The DCS had control of the prison for 10 months. However, during that time, things got worse and because G4S was no longer running the prison, it was being paid for by the department.
Heywood points out that for the department to run such a state-of-the-art prison and keep it going is extremely costly, not for the state, but for us, the taxpayers.
Private prisons in South Africa were first proposed by Sipho Mzimela, democratic South Africa’s first minister of correctional services, on the basis that prisons run by private enterprise would be more financially viable and more efficiently built.
“To a certain extent, Mzimela was right, because in the end when G4S got the contract they filled the prisons within three months instead of the usual 18 months.”
Hopkins says the National Treasury investigated the two private prisons in South Africa. In 2003, the Treasury released its findings, which showed that G4S and its shareholders were earning a 30% return on equity.
Even worse, the price per inmate per day was tripling and despite its best efforts, the Treasury found that the contract was non-negotiable.
“I think it should be investigated by the Zondo Commission. The investigation the National Treasury carried out in 2003 flags all sorts of highly suspect and problematic financial aspects of this contract,” says Hopkins.
Essentially, the government with whom G4S signed the contract had no means of amending it and the next Treasury also discovered that the company could add endless items to the bill.
“You can already see how then, in those first few years, that from a money point of view, it was very lucrative for private prison contractors,” says Hopkins.
In contrast, for both inmates and the government, it was not an “attractive” deal or situation. So, effectively, you are selling off a part of our prison system to a private company, adds Heywood.
In her book, Hopkins writes “in a country with such a vibrant, often volatile debate around race and wealth, it was fascinating to see a powerful British security conglomerate earn a profit from incarcerating South Africa’s poorest citizens.”
The culpability of G4S
In August 2014, the prison was handed back to G4S without explanation.
“There was no declaration of whether or not the allegations were true; the prison was just given back to G4S,” says Hopkins
At the time, the DCS minister visited the prison and announced that it was a state-of-the-art facility.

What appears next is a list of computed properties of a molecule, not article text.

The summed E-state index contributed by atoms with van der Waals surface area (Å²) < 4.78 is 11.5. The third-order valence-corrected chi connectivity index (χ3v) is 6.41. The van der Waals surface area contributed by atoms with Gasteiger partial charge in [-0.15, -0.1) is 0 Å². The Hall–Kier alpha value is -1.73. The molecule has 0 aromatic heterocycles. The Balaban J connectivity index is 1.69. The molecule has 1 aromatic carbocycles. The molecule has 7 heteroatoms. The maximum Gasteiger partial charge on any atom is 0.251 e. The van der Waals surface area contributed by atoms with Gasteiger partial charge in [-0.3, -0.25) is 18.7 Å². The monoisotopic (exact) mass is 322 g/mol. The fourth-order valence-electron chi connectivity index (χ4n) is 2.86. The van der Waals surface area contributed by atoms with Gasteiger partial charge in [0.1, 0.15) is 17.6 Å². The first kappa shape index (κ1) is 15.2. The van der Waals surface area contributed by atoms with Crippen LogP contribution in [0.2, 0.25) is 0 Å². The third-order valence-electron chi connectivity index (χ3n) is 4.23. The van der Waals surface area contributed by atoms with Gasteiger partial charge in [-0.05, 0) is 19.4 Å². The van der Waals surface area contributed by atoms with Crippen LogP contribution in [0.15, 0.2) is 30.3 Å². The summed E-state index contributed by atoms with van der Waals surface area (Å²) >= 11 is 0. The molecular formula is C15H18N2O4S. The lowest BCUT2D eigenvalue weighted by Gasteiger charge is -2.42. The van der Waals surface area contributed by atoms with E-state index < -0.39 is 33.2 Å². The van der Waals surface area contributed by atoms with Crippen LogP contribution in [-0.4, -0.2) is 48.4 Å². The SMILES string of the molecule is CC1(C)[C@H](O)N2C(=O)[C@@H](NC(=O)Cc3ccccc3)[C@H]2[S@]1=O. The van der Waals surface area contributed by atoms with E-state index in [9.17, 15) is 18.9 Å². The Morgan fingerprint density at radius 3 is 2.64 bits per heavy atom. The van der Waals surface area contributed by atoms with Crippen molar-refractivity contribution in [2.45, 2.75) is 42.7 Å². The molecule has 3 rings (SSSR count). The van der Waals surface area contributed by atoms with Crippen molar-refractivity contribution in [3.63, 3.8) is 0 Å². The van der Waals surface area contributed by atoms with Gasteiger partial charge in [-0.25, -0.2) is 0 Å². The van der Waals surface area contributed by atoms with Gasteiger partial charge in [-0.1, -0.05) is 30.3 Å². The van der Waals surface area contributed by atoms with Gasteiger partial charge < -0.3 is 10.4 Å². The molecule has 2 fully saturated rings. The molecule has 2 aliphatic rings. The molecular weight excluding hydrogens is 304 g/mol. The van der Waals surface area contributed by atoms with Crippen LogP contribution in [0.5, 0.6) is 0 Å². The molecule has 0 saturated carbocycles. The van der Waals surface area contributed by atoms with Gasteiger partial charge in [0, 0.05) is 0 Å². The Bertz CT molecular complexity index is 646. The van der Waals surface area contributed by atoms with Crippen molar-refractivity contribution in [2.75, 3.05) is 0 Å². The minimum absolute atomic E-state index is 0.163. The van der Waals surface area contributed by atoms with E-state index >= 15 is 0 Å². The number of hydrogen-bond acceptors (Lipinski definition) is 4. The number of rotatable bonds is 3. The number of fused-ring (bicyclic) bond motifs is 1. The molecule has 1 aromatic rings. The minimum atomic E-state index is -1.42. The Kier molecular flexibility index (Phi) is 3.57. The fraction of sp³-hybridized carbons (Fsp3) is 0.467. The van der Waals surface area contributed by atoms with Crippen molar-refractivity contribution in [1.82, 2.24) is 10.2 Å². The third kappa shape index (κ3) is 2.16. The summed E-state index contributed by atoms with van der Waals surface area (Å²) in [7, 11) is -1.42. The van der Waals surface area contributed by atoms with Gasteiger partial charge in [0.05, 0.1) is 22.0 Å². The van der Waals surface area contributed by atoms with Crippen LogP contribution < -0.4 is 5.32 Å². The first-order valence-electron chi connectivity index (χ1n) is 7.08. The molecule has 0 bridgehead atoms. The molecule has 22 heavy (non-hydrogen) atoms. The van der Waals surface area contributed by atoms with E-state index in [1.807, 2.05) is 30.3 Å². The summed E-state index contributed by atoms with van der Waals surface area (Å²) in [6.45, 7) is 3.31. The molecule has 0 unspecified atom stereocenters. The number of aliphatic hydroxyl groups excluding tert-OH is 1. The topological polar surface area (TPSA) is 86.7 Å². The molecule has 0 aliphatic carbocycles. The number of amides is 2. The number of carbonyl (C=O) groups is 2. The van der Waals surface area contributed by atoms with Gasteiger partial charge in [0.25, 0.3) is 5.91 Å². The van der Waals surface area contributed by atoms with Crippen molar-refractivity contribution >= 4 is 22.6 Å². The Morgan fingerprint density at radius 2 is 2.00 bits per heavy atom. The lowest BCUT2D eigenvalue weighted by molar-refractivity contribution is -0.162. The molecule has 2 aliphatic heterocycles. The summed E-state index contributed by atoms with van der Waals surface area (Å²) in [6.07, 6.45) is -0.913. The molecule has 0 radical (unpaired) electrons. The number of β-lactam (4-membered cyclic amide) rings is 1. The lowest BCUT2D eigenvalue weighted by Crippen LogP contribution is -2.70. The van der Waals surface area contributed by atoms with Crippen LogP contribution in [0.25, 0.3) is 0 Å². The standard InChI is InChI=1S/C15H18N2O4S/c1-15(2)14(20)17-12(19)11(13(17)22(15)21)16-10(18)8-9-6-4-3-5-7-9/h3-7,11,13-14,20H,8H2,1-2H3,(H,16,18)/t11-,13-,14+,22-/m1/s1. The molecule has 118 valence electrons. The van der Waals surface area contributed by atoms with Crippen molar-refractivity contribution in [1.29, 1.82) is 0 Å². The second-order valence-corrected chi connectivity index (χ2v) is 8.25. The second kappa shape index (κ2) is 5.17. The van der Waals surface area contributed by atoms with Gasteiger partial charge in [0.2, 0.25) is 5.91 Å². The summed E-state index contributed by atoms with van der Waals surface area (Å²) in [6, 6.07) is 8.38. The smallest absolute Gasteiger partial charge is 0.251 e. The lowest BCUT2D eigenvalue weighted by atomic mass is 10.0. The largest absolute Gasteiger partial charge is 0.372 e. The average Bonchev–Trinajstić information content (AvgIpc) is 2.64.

“It seemed as if the government was not interested in holding G4S accountable. And that is where, in my mind, a cover-up started. The Department of Correctional Services or any other state body have, to this day, not held G4S accountable.”
G4S is the biggest private security provider in the world. It has a presence in 90 countries and employs close to 500,000 people.
“It runs prisons, not with a lot of success, I must say, but it runs prisons in the UK, Australia and South Africa,” says Hopkins.
The British Financial Times wrote that “G4S is an organisation of a scale and scope rarely seen in the private sector since the 18th century, when the East India Company ran its own army, ruled large parts of the British Empire and implemented some of the most controversial government policies of the age.”
“Sadly, it is not just restricted to South Africa. They [G4S] have a pretty bad track record in other countries as well. For example, in 2004 in the UK, three guards killed a juvenile while trying to restrain him by sitting on him. In Papua New Guinea huge riots broke out and it led to many refugees becoming injured, with one of them dying,” says Hopkins.
She adds that there is an extensive list of complaints and scandals attached to G4S’s alleged use of torture in the US. G4S also had a contract to run services in Guantanamo Bay.
A broken system
Hopkins’ book does not only talk about the actions of excessive pricing and “fiddling contracts”, as Heywood puts it. It is about murder, torture, and serious human rights violations. To date, no one has been held accountable, despite everything that Hopkins uncovered about G4S and the Department of Correctional Services.
“This case was put to the Zondo Commission. They are fully aware of it. As far as I know, they have not taken any action,” says Hopkins.
“It is as if the Constitution did not exist,” says Heywood. “Section 35 of our Constitution has a very long section on the rights of prisoners, and it is intended to not only protect people who have been found guilty, but people who have been charged and are awaiting trial. And the reason for that is because of what happened under apartheid.”